Solved

What is the main differences between NAS and SAN?

Posted on 2013-01-19
3
708 Views
Last Modified: 2013-01-20
What is the main differences between NAS and SAN?

When one should be used more than another?

Thanks.
0
Comment
Question by:SAM2009
[X]
Welcome to Experts Exchange

Add your voice to the tech community where 5M+ people just like you are talking about what matters.

  • Help others & share knowledge
  • Earn cash & points
  • Learn & ask questions
3 Comments
 
LVL 121

Assisted Solution

by:Andrew Hancock (VMware vExpert / EE MVE^2)
Andrew Hancock (VMware vExpert / EE MVE^2) earned 250 total points
ID: 38797065
The main difference is the access mode in which they are used

NAS - Network Attached Storage it's connected to your network, and access is at the file level, a NAS uses it's own file system. Traditional NAS perform NFS and CIFs (Windows Share/SMB) functions.

SAN - Storage Area Network. Functions are performed at the block level. SAN's can provide iSCSI and Fibre Channel attachment. Traditional SANs provide iSCSI and Fibre Channel.

This is where the area starts to get a little grey, because some devices are sold as NAS, which also offer SAN functions e.g. iSCSI

and some SANs (e.g. NetApp), can offer NFS, iSCSI, Fibre Channel, CIFs (Windows Shares) from the same device.

As for which one should you use, SANs are generally more expensive and performance is superior, that's not to say that you do not get fast performing SANs.

here are the Wiki References

SAN
http://en.wikipedia.org/wiki/Storage_area_network

NAS
http://en.wikipedia.org/wiki/Nas
0
 
LVL 10

Accepted Solution

by:
172pilotSteve earned 250 total points
ID: 38797964
Everything said above is true, but to try to make it more in simpler terms, a SAN provides your computer with what it thinks is a real local hard disk - The SAN "adapter" whether it's a Fiber Channel card, or an iSCSI adapter, simulates a disk controller, and appears to your system as a raw disk.  On that raw disk, you can create partitions, format the drive, etc, just like a physical hard drive connected to your machine.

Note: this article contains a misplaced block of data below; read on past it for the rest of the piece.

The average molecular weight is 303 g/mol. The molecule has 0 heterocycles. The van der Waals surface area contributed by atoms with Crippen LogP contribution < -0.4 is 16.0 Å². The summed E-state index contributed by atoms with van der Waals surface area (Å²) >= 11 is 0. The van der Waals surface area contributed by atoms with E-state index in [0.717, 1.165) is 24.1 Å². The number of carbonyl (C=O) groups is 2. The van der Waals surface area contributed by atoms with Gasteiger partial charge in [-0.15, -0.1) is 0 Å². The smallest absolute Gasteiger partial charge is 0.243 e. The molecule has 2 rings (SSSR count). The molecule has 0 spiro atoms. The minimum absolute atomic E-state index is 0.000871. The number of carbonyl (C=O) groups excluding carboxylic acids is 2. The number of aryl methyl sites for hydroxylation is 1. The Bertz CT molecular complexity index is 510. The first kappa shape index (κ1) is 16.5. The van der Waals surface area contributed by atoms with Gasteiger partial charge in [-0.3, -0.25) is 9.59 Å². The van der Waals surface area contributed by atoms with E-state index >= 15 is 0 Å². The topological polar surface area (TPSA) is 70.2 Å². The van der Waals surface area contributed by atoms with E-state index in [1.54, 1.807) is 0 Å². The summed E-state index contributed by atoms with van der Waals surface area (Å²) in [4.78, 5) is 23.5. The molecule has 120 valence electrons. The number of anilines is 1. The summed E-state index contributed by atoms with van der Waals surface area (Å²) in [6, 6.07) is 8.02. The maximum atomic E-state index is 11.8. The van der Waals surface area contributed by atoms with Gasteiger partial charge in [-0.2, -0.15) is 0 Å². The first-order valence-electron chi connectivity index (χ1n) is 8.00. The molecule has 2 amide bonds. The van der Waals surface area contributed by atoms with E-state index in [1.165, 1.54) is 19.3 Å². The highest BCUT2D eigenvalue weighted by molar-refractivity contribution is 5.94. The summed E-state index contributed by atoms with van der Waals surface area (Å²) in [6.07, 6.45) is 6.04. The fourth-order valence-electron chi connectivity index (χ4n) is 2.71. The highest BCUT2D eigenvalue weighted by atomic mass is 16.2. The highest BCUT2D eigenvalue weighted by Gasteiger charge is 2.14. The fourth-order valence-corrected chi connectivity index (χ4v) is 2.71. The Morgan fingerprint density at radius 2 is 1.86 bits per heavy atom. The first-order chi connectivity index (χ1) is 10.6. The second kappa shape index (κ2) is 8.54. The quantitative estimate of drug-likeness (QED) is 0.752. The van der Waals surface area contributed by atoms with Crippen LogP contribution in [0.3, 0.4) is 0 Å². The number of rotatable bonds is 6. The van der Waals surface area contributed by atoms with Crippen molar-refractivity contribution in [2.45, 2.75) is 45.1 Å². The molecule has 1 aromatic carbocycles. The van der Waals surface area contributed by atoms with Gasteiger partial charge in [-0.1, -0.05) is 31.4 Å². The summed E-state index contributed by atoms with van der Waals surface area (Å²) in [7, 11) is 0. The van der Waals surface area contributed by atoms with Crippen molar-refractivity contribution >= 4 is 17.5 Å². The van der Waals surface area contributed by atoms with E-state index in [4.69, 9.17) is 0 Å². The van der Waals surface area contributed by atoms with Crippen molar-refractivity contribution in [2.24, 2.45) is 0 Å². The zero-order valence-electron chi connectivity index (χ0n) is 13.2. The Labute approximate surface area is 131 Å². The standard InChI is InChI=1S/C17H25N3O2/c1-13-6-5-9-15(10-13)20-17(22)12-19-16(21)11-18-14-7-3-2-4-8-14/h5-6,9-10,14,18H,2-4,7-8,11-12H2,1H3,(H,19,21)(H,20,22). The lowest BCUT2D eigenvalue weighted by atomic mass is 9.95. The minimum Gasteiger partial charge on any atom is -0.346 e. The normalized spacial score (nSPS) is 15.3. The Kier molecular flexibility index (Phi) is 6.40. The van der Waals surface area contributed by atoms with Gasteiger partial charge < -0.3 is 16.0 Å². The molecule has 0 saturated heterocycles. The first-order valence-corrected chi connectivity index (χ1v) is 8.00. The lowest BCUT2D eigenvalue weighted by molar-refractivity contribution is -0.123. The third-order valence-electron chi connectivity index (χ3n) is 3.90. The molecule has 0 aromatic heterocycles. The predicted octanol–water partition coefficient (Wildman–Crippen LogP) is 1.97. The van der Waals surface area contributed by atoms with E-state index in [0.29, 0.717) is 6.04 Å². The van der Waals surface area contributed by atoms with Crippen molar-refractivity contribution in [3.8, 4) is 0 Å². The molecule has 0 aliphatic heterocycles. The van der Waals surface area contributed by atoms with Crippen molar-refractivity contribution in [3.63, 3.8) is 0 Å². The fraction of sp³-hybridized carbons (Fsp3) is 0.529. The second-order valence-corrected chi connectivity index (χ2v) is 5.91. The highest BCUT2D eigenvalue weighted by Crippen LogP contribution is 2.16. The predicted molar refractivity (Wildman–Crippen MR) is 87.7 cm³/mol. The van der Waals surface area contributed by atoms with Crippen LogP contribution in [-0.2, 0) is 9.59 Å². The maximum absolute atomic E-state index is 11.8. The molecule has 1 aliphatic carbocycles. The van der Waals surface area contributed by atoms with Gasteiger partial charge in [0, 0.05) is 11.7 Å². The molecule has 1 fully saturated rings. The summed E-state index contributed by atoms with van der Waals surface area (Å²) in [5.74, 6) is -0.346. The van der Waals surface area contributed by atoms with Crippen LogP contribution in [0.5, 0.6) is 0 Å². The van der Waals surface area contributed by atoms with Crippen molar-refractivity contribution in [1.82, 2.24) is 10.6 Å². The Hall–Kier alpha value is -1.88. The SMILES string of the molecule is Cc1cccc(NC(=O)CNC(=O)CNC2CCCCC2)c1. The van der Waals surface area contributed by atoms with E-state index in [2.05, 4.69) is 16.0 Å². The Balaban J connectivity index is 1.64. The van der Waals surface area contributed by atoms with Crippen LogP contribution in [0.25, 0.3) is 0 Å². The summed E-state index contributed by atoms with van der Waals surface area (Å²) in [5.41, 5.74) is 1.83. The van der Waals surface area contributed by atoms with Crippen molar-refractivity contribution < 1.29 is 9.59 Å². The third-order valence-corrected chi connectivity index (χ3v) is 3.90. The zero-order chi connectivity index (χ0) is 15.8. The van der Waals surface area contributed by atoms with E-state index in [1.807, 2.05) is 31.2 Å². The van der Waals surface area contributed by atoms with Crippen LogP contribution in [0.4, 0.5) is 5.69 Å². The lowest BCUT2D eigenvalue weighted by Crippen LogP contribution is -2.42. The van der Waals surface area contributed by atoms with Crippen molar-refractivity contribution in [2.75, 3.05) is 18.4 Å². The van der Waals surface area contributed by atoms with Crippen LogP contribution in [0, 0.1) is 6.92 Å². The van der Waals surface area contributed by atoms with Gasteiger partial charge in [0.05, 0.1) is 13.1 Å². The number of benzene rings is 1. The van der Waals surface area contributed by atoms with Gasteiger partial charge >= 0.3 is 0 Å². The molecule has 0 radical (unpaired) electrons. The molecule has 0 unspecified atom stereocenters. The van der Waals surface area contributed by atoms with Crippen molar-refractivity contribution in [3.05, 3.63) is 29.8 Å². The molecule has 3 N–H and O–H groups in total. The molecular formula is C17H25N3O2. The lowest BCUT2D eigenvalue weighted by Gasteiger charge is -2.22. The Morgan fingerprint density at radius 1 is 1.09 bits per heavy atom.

A NAS (Network Attached Storage) is a drive that belongs to a different computer (sometimes a dedicated NAS appliance, but that's still a computer), and from your perspective on your computer is a pre-formatted  drive that typically already has a drive letter (or mountpoint in the case of Linux) and is "mapped" to your machine as a formatted drive.  "NAS" is basically the same as a traditional network share, and when you're mapping drives with UNC  (\\server\share) you are connecting to that device as a "NAS"

Are you trying to decide which one you need for a particular purpose?
0
 
LVL 1

Author Closing Comment

by:SAM2009
ID: 38798324
Thanks!
0

Featured Post

Secure Your WordPress Site: 5 Essential Approaches

WordPress is the web's most popular CMS, but its dominance also makes it a target for attackers. Our eBook will show you how to:

Prevent costly exploits of core and plugin vulnerabilities
Repel automated attacks
Lock down your dashboard, secure your code, and protect your users

Question has a verified solution.

If you are experiencing a similar issue, please ask a related question

This article aims to explain the working of CircularLogArchiver. This tool was designed to solve the buildup of log file in cases where systems do not support circular logging or where circular logging is not enabled
Compliance and data security require steps be taken to prevent unauthorized users from copying data.  Here's one method to prevent data theft via USB drives (and writable optical media).
This video shows you how to use a vSphere client to connect to your ESX host as the root user. Demonstrates the basic connection of bypassing certification set up. Demonstrates how to access the traditional view to begin managing your virtual mac…
This video shows you how easy it is to boot from ISO images for virtual machines with the ISO images stored on a local datastore on the ESXi host.
Suggested Courses

617 members asked questions and received personalized solutions in the past 7 days.

Join the community of 500,000 technology professionals and ask your questions.

Join & Ask a Question